At $500+ on tuners, I’m starting to consider the Tivo HD:

  • Records 2 digital cable streams at once and works with an MCard
  • Programmable from the Internet
  • Integrates with your PC
    • watch Tivo’d stuff on your PC
    • play PC vids and music on your Tivo
  • Works with Rhapsody
  • Only costs $300 (plus monthly fees)

But it gets worser. Another thing I can do with my set top box is watch video on demand (VOD) channels. TW gives you many free VOD channels like NBC, Cartoon Network, HBO, BBC America, etc. This is really great when the DVR misses something, or there’s nothing on TV because of, let’s say, a writer’s strike.

Unfortunately, that’s only possible with CableCARD 2.0, which nobody currently supports, not even Tivo. So once again, my $10/month Time Warner DVR seems to be the logical choice.

But it gets worserer. The 30″ displays have the following inputs: DVI-D and… that’s it! To my knowledge, no DVR has DVI-D output, so you can’t add one. And only the 27″ (1920 x 1200) displays accept component, HDMI, etc. A friend suggested Slingbox, but while it can input HD signals, it does not stream anything of high def quality.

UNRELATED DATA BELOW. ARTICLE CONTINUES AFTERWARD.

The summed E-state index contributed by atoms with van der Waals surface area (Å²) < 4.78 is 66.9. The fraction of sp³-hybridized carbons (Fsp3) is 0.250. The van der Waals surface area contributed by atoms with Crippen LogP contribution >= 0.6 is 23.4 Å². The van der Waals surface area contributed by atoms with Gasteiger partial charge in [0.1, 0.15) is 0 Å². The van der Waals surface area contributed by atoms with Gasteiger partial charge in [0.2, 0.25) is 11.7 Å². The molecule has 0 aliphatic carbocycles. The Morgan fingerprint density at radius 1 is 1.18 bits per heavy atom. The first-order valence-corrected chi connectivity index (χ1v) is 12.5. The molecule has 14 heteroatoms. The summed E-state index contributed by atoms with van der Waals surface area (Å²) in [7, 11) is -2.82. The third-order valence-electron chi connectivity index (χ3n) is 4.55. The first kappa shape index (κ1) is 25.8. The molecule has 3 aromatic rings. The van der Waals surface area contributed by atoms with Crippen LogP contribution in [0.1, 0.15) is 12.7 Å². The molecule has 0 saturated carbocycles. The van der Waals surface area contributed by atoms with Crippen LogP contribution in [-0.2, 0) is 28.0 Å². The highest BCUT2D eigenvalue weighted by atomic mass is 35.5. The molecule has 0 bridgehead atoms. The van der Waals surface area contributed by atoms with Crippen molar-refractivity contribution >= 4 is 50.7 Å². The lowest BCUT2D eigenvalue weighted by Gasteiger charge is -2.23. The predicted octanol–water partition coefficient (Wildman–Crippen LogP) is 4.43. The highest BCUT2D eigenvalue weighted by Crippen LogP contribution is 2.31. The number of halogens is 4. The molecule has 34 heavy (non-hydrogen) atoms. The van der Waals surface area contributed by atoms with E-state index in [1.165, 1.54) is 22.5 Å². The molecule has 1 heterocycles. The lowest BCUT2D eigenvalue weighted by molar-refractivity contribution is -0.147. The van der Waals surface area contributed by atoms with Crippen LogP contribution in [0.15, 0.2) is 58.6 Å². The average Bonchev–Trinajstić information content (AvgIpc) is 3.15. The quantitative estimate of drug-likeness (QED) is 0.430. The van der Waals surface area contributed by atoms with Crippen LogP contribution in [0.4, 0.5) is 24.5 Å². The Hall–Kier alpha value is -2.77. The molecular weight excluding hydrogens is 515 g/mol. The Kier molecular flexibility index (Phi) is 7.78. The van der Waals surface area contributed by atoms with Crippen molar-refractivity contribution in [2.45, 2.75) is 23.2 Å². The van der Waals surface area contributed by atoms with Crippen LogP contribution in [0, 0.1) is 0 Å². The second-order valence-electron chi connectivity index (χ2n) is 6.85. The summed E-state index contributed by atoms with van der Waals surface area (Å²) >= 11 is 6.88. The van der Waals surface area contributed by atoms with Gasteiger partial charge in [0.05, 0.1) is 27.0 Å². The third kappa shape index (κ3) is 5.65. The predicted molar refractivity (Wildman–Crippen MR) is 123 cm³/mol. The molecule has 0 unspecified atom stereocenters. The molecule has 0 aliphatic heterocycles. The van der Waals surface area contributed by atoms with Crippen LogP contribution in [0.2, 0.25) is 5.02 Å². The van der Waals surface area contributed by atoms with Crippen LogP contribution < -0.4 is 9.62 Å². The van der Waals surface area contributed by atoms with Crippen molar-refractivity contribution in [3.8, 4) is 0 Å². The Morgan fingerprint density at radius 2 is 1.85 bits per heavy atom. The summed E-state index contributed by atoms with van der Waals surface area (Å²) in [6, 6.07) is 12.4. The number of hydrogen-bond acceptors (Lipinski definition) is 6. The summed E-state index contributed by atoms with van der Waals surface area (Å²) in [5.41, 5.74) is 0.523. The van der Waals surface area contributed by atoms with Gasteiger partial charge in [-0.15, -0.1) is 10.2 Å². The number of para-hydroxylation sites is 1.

[Edit: Ignore the following paragraph and read DoubleDeuce’s comments on HDMI and the 8300HD.]
BTW, the 8300HD does have HDMI output. However, it assumes you’ll be using HMDI for both video and audio, so it cuts off the normal digital audio output4. Therefore, if you connect it to a monitor via HDMI, you get no sound or analog sound – your choice! So you either have to connect via component if your monitor supports that, or use this as an excuse to buy a receiver with HDMI switching.

In conclusion, here are your options as I see them:

Big screen, little channels

  • 30″ LCD
  • existing PC with a graphics card capable of 2560 x 1600
  • HD tuner card like the ATI 6505
  • indoor HD antenna
  • basic cable
  • forget about digital cable, VOD, HBO, etc.

Big and expensive

  • 30″ LCD
  • new HTPC with dual DCTs and CableCARDs
  • indoor HD antenna
  • digital cable and any premium channels you want
  • forget about VOD, PPV, etc.
  • almost certainly stuck with Vista!

Size doesn’t matter

  • 27″ or smaller LCD with HDMI or component inputs
  • HD DVR
  • digital cable and any premium channels you want
  • forget about VOD, PPV, etc. (if you’re getting a Tivo)
  • extra monthly fees for TV listings (again, if you’re getting a Tivo)

Size REALLY matters – buy a friggin’ TV

  1. Agent Assassin is relocating for a long term mission in El Segundo, leaving me to find a new place or new housemate []
  2. Although there’s precious little worth watching right now []
  3. I’m starting to think the S stands for Shitty []
  4. Thanks to Agent Doubledeuce for this info. Hopefully a firmware patch has corrected this, but I’m not aware of one. []
  5. A feature length article could be written just on OTA and QAM tuner cards. Perhaps I’ll have to write that next. []